IMF's uneven dealings with Greece is saga of embarrassment

Kos, Greece

One big loser from Greece’s (likely) default is the reputation of the International Monetary Fund.

The IMF, we used to believe, only stepped in when a country’s path to debt sustainability was clear and economic revival could be plotted with reasonable confidence. The organisation’s standing as a global lender of last resort relied on the even-handed application of that principle.

In Greece, it’s hard to say the debt was ever sustainable in the world after the global financial crisis of 2007-09. In 2010, when the IMF contributed €30bn to the first bailout programme, Greece hadn’t yet experienced its deep recession. But the risk of deep spending cuts making the position worse was obvious: the unpromising backdrop was a weak eurozone in which banks remained under-capitalised.

Indeed, the IMF itself has admitted that it let its lending standards slip in Greece and that its economic projections may have been “overly optimistic”. A 2013 evaluation report confessed there was “a tension between the need to support Greece and the concern that debt was not sustainable with high probability.”

The response was “to lower the bar for debt sustainability in systemic cases”. In other words, Greece was viewed as an exceptional case because it was a member of the eurozone, where a blow-up could ricochet around the world. You can’t blame non-eurozone contributors to the IMF coffers for smelling a European rat. The managing director of the IMF in 2010 was Dominique Strauss-Kahn and he was followed by another member of the French financial establishment, Christine Lagarde.

Hindsight is perfect but even in 2010 the IMF was behaving out of character. Normally, the body only gets involved when other lenders have been made to accept steep losses. In Greece, debt relief only arrived in the second bailout in 2012 and, even then, private lenders suffered only modest financial pain. Over the past six months of talks, the IMF’s stance on debt write-downs has also been wishy-washy: it seemed to be in favour without ever championing the cause openly.

In the end, the IMF, at the head of the queue of creditors, will probably be repaid by Greece. But this saga is an embarrassment. The body watered down long-held lending principles and its economic projections turned out to be worthless. There is fuel there for critics of the IMF who argue the body is designed for the pre-globalisation world of the 1940s. Those voices will grow louder.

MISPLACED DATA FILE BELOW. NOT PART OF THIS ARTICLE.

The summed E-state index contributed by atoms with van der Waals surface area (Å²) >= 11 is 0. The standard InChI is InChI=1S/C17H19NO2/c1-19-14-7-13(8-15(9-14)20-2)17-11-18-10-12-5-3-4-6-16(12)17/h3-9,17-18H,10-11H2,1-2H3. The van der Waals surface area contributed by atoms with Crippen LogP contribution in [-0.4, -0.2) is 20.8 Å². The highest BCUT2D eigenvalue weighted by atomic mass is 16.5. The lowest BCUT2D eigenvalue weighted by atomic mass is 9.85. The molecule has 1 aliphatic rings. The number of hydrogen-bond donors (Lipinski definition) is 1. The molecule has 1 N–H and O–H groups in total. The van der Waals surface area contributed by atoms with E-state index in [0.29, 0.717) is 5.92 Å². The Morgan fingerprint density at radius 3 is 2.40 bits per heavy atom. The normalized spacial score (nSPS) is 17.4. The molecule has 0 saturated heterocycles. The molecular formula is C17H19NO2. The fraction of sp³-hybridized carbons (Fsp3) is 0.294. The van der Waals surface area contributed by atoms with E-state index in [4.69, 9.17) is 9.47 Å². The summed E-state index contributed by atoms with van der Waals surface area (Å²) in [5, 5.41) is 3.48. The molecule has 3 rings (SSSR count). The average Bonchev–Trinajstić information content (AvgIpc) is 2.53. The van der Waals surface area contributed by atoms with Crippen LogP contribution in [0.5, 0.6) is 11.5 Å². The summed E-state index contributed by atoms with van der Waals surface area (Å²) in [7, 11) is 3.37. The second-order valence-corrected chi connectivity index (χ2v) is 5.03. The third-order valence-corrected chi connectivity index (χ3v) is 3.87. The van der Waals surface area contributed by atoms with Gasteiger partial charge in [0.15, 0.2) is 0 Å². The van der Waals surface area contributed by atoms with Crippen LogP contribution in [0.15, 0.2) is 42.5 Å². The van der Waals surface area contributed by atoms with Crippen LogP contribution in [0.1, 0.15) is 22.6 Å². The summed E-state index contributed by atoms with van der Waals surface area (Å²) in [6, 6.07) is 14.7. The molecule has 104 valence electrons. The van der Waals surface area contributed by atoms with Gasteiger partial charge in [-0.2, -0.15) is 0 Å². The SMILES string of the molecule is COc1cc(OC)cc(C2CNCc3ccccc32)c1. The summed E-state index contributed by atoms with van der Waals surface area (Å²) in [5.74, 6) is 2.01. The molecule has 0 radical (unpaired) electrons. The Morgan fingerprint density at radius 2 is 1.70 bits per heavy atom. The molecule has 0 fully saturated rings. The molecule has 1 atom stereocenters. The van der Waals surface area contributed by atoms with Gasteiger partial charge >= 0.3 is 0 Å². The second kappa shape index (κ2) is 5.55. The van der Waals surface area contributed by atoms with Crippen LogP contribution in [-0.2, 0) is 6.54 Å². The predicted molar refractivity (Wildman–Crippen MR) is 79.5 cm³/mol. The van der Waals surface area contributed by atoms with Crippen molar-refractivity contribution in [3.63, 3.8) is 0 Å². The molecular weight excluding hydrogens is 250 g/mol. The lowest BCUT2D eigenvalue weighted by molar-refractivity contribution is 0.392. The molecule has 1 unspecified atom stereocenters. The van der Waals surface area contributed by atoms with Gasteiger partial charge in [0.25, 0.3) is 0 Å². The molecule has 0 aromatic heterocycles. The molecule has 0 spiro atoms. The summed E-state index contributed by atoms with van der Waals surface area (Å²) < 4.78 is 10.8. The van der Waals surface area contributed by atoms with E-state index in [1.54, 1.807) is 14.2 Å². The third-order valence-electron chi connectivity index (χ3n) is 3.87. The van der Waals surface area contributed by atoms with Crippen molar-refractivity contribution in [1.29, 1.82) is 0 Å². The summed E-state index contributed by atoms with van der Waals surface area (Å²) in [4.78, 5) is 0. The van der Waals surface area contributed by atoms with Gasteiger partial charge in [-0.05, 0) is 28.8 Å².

Thomas Cook Green donation

Call it a semi-satisfactory outcome: the former Thomas Cook chief executive, Harriet Green, will get 4.1m shares, worth £5.6m, as her prize for the financial turnaround but will donate a third of the award to charity after “consultations” with the parents of Christi and Bobby Shepherd, the children who died from carbon monoxide poisoning while on holiday with the tour operator in Corfu.

Green, note, was not the boss at the time of the awful events in 2006; nor was the company held directly responsible for the deaths. But she was in charge for part of the period in which Thomas Cook aggravated the parents’ pain by trying to block an inquest in the UK into the deaths.

The happy part is that the parents are said by the company to have “expressed satisfaction” with Green’s donation. The troubling element, from a corporate governance perspective, is that Thomas Cook’s board had no power to reduce Green’s award itself to reflect damage to the company’s reputation.

The 4.1m shares flow from the mechanical application of financial measures – the share price, cash generation and earnings. There was no scope to act outside that remit. New contracts, we are told, include “malus” provisions – about time too.

Javid CBI jibes

Sajid Javid, the business secretary, makes a reasonable point about the CBI: no company would ever approach commercial negotiations in the way the business lobby group is treating the UK’s membership of the European Union.

The CBI comes across as so loudly in favour of membership at all costs that its preference for a “reformed EU” is relegated to a sub-clause. As noted in here in the past, it’s a bit like easyJet entering price talks with Airbus on new planes by announcing that it is not prepared to buy from Boeing. Negotiating bite is lost at the outset.

Javid would like to hear more circumspection from the CBI. Fair enough. But CBI wonks might respond that Javid could level his criticisms at his own boss, David Cameron, who has done little to dispel the impression that a few cosmetic reforms would suffice from the negotiations.

Powered by Guardian.co.ukThis article was written by Nils Pratley, for The Guardian on Tuesday 30th June 2015 20.39 Europe/London

guardian.co.uk © Guardian News and Media Limited 2010

 

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